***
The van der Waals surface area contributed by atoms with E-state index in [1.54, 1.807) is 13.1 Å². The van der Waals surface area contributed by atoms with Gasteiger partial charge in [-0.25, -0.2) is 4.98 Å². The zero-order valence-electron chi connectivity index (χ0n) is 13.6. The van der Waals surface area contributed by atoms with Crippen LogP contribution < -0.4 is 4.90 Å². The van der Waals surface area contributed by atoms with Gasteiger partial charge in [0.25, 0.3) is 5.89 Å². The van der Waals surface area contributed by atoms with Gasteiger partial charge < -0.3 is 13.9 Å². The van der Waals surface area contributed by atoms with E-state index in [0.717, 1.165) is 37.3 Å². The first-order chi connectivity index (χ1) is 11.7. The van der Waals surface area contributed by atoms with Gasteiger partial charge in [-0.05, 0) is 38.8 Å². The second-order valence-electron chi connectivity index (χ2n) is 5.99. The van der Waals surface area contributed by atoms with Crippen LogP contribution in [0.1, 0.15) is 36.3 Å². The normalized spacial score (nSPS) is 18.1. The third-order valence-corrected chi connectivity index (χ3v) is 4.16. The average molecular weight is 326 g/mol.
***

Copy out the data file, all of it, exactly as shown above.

The van der Waals surface area contributed by atoms with E-state index in [1.54, 1.807) is 13.1 Å². The van der Waals surface area contributed by atoms with Gasteiger partial charge in [-0.25, -0.2) is 4.98 Å². The zero-order valence-electron chi connectivity index (χ0n) is 13.6. The van der Waals surface area contributed by atoms with Crippen LogP contribution < -0.4 is 4.90 Å². The van der Waals surface area contributed by atoms with Gasteiger partial charge in [0.25, 0.3) is 5.89 Å². The van der Waals surface area contributed by atoms with Gasteiger partial charge < -0.3 is 13.9 Å². The van der Waals surface area contributed by atoms with E-state index in [0.717, 1.165) is 37.3 Å². The first-order chi connectivity index (χ1) is 11.7. The van der Waals surface area contributed by atoms with Gasteiger partial charge in [-0.05, 0) is 38.8 Å². The second-order valence-electron chi connectivity index (χ2n) is 5.99. The van der Waals surface area contributed by atoms with Crippen LogP contribution in [0.1, 0.15) is 36.3 Å². The normalized spacial score (nSPS) is 18.1. The third-order valence-corrected chi connectivity index (χ3v) is 4.16. The average molecular weight is 326 g/mol.